Much love, friends.

Bourbon and Church.

Kentucky loves their bourbon. And beer. And wine too, I suppose. In a span of twenty-four hours over the weekend, we visited a brewery, a distillery, and a winery! Oh, Kentucky. We were unable to tour the bourbon distillery, but hope to head back as we tackle the Kentucky Bourbon Trail in the future. Otherwise, we've been exploring different small towns (and falling more in love with the area, one road at a time), moving the ducks into a new 'home', cleaning up the land a bit, hanging out with the horses (as usual), and enjoying the quiet out here. We've also had to bury a dog (Kyle helped a neighbor out with her dog too) -- that was sad, but such is life. With all the animals around, things like that are bound to happen. A sneaky fox steals ducks on occasion, and raccoons have stolen a couple turtles. At least I've got a little duckling following me around! Oh, and that rooster. He's a character.

We also found a church, which will be a vital source of grace and community for us. The people are warm and friendly, the community is tight-knit, the pastor is not afraid to address serious issues, and there are plenty of ways for us to grow & connect through volunteering, small groups, and worship. I'm excited.

Oh, there is an Amish community here! I'm not quite sure where their homes are, but one of my favorite grocery stores is a little Amish-owned store north of town. They come to town occasionally to sell goods and shop. It still throws me off when I see an Amish woman pushing a cart around at Walmart. In the past year, I have been reading a lot about the Amish simple way of life and feeling very inspired to incorporate some of their wisdom and methods into my own life. (I may expand on this in a later post.)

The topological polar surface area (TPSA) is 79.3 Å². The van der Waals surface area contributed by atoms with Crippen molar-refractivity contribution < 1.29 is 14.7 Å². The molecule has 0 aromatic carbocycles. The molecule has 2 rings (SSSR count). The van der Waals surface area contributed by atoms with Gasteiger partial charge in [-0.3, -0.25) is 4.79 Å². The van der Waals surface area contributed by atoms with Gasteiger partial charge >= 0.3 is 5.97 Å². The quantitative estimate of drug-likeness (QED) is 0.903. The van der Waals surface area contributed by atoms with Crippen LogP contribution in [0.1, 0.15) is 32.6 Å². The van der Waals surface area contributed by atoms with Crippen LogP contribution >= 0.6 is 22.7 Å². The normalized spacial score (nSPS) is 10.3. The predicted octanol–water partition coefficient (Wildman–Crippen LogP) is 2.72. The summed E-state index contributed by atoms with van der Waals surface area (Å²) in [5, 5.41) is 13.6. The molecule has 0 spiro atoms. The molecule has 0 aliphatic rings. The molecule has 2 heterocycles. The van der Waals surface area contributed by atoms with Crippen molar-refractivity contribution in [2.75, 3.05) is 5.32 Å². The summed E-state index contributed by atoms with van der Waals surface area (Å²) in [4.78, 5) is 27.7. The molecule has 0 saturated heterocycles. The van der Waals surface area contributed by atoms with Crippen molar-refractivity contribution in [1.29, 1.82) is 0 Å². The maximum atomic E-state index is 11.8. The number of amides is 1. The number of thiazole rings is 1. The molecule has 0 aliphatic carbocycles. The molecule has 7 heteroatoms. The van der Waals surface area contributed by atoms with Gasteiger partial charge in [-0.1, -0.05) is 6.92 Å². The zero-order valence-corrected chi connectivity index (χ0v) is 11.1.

The residents we talk to seem so shocked that we moved from Chicago and usually remark with, "Wow, what a big difference!" Yep. That's why we are here: to live life with an adventure our hearts desire.

I probably have more to write about, but all I want to do is get off this computer and go outside. It's funny how my priorities have changed in just a couple weeks. Stepping back from what we used to know and considering how we want our future to look has given me some clarity. I won't stop writing, but my desire to share everything has lessened. I want to be here. Now.

We woke up today to a chilly fifty-degree morning (in July!). I don't mind - I love layers and hot drinks (is it too early to say that I'm looking forward to fall already?). Our plans for today include more odd jobs around Jordan's farmstead and a continued search for jobs. We're also picking up the truck from the shop (the trip out here was a bit much for it). Asking for prayers and luck in our job search! Hope you are well, friends. 

Of course, what's an update without some photos!?

in the bluegrass.

We made it. We're in Kentucky and loving it!

It took us two days to drive down to Kentucky with a truck, an RV with all our belongings, a car, myself, my husband, our friend Josiah, two cats, a bunny, and a bearded dragon. We left Chicagoland on a Sunday morning, stayed overnight at a campsite in Indiana, and arrived at a Walmart in Kentucky on Monday afternoon.